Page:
Reversing course yet again, this morning President Trump declared that he will indeed impose 25 percent tariffs on $50 billion of imports from China. He also announced plans to publish new restrictions on investments by Chinese persons and entities, which will take effect, presumably, in early July. The president seems to thrive on the uncertainty and chaos that his version of leadership churns out on a daily basis, but whether any of this actually happens is anyone’s guess.
The administration is right to be concerned about China’s mercantilist technology policies, but it seems to have no clue about how to mitigate the problem. Tariffs will do nothing to address China’s promotion of national champion industries, nor will it dissuade intellectual property theft of forced technology transfer policies. They will disrupt global supply chains and make Americans, Chinese, and many others around the world less well off than they are today.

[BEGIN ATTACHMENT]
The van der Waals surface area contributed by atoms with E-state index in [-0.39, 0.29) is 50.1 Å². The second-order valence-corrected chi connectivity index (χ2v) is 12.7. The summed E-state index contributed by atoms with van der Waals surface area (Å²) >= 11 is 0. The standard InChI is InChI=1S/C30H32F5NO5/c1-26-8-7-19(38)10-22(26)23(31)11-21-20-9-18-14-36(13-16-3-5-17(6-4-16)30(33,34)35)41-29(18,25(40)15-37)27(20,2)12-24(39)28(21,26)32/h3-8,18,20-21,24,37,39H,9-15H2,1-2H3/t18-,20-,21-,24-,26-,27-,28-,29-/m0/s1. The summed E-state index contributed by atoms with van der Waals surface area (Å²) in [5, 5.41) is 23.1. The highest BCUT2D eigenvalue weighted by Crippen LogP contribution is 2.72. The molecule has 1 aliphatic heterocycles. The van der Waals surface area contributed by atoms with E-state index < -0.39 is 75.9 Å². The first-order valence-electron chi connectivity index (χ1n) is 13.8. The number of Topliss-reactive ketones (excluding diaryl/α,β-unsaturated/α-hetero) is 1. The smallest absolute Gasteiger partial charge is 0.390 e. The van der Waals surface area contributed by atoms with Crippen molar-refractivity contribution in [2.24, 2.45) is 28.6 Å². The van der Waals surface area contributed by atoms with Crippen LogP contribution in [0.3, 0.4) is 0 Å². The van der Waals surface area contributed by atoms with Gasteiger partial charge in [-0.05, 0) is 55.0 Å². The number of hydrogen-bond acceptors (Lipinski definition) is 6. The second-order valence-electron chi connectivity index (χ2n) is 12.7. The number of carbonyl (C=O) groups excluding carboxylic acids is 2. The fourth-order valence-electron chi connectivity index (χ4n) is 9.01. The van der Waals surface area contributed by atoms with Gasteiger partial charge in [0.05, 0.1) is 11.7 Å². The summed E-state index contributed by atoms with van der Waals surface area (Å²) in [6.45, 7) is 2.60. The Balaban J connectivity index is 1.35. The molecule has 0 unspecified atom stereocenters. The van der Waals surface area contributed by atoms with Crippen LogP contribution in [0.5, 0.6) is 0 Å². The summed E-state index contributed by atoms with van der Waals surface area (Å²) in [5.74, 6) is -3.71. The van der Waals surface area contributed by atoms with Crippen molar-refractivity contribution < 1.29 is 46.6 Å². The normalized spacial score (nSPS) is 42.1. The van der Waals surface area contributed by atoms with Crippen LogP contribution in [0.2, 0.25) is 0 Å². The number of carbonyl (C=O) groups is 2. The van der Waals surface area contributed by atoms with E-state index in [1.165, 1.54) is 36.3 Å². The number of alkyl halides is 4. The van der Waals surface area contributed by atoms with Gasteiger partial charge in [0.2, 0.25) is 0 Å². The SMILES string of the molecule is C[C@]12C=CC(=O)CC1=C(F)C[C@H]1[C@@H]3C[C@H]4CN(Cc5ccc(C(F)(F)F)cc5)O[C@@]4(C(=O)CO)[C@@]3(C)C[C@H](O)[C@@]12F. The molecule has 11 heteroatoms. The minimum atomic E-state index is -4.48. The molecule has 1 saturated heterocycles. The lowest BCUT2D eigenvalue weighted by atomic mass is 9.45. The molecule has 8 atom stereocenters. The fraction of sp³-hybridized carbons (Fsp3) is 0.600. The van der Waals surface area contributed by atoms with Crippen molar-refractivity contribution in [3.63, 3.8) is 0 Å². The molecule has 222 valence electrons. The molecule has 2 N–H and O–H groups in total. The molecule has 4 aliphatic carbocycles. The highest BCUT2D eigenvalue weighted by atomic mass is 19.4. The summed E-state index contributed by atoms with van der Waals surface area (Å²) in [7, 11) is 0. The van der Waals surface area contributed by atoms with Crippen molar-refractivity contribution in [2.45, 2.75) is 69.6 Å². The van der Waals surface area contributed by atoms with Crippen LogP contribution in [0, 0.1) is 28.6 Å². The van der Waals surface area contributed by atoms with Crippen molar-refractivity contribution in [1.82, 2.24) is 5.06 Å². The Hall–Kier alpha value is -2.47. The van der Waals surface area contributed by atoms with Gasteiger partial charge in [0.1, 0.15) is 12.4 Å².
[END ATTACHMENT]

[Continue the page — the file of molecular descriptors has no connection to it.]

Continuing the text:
For over a decade, Washington and Beijing have been waging a tit-for-tat technology trade war, which has come into clearer focus during the Trump administration. There are far better options than tariff wars to make competition in the technology space more market-oriented and mutually beneficial, including by negotiating a bilateral free trade agreement.